Brisbane: One of the youngest ever to take over as Australia's Test captain, all-rounder Steve Smith today said getting elevated to the position was an "amazing thrill" even as he promised to be an aggressive and positive leader in the ongoing Test series against India.
Smith was named captain today owing to regular skipper Michael Clarke's injury breakdown during the first Test which the hosts won by 48 runs. "I am only a temporary solution at the moment since Michael is out injured unfortunately," the 25-year-old Smith told reporters after his appointment today.
Steven Smith. Pic/ AFP
"It's been a pretty whirlwind 18 months for me personally and for the team and for this to come up so quickly, it's an amazing thrill, something that I guess I have always dreamt of doing," he said.
Smith, aged 25 years and 195 days, becomes Australia's youngest Test captain since Kim Hughes took over the leadership in March 1979 at 25 years and 57 days. He is the third-youngest in Australian cricket history to get the job -- behind Ian Craig who was just 22 when he took over in 1958.
The all-rounder, who smashed 162 not out in the first innings and was 52 not out in the second essay of the opening Test, became the 45th Test captain of the side. The second Test of the four-match series starts here on Wednesday. "I have told the boys that I have no intentions of changing any plans. I think we have come a long way and we are playing some good cricket so we are going to continue with that aggressive and positive brand of cricket," Smith said.
"When we cross the line, we are not friends with the opposition. It's all about going out there and trying to win a cricket game and being as aggressive and positive as we can be. That's something we have done really well recently and I have no intentions of changing the way we are going about our business," he said.
The baby-faced youngster said he has got the full backing of Clarke, whose cricketing future has been thrown into jeopardy due to nagging hamstring and back injuries. "I spoke with Michael this morning. He sent me a text and told me 'give me a buzz when you are free'. I gave him a call and he is very proud of me. He is just really excited for me to lead Australia this week," he said.
"As a captain, first and foremost, I will try and lead from the front with my performance on the field. With regards to tactics, I think we have been pretty good this year. Pup (Clarke) has been amazing with what he has done, and I don't really feel the need for any big change there," Smith added. Smith also spoke of the support he has received from vice-captain Brad Haddin, the veteran wicketkeeper-batsman, who was tipped to lead the team following Clarke's injury.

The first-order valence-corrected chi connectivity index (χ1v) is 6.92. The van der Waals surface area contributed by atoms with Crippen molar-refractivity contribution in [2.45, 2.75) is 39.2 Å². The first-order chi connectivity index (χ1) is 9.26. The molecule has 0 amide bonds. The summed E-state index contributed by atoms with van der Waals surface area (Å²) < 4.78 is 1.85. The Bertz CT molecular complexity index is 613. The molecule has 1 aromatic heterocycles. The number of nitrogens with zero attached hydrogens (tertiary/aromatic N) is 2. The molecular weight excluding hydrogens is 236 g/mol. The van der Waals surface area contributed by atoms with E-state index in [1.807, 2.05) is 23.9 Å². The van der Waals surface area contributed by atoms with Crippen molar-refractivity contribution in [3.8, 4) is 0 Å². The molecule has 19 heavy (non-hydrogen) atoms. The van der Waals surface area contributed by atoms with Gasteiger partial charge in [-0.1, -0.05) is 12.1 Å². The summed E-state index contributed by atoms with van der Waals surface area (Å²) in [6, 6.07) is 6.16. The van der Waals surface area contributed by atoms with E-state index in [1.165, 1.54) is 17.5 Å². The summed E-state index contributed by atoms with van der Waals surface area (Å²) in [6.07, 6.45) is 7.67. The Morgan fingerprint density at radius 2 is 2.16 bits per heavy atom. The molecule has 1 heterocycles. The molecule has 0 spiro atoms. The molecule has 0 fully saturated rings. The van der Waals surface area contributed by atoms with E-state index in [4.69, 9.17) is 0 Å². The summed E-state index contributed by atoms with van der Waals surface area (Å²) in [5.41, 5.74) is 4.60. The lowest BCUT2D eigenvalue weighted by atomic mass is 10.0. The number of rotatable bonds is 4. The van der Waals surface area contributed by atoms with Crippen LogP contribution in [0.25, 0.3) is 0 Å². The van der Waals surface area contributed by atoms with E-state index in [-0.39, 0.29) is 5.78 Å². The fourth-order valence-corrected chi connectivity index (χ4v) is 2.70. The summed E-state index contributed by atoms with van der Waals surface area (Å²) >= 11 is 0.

"I am extremely close to Brad and when I told him yesterday that (national selection Panel Chairman) Rod (Marsh) had called me, he was over the moon for me and proud as punch. I am certainly looking to Brad out there as Michael always does. He is a terrific teammate and has got a great cricket brain too. He is someone on whom I can lean on out in the middle for sure," he said.
Speaking about what he would bring to the table as captain, Smith said even while being just a team member, he always tried to think like a leader. "Even when I am just a player on the field, I have my brain thinking as a captain all the time. I try to think what the situation needs and sometimes I throw some thoughts over to Michael and Brad and see where we go from there," he said.
Asked about his evolution as a player, Smith said, "Patience is big word for me, I don't try to hit every single ball like the way I did when I first stated." "I have had a bit of leadership experience with New South Wales and the Sydney Sixers. In Sixers I had some older heads there with Brett Lee and Stuart MacGill and to lead those guys was a big thrill for me," he recalled.
Smith found the full backing from coach Darren Lehmann. "He has always had the qualities of leadership. He has led New South Wales and Sydney Sixers and he has led them well. And it is just now about being captain in state cricket, it is also about how he goes about with this group. How he gels with his team-mates and what he brings to the table," he said.
"Obviously with a young leader like him, we are looking at the future and thinking long term. But we also need to play well in the short-term and need to play well here in Brisbane and in this current series," he added.
When asked how much advice the young captain will receive from him, Lehmann replied, "The same as Michael. We discuss strategy beforehand but after going on the field, he takes over. It will be pretty much the same. He is the captain of Australia and we are here to provide him and his team what they need to win out there. It will all be his calls. He will get some right and some wrong, which happens with everybody."
Team performance chief Pat Howard meanwhile stated clearly that this was only a Test appointment at the moment, despite the 2015 ODI World Cup less than two months away and Clarke's availability a major doubt. "In the earlier situation, Clarke had a short term injury. So it was going to be Brad in case he was not available for the first Test. This is going to be a longer term injury now and the Board have shown their hand. This is a long-term solution," Howard said.
"Regarding the World Cup, we have specifically quarantined that. We will get better prognosis over Clarke's injury over the next 48 hours. Meanwhile, George Bailey has done a fantastic job as ODI captain in his absence. We are number one ODI team in the world and we have won the last two ODI series we played. And this decision and announcement was only about the Test captaincy," he signed off.
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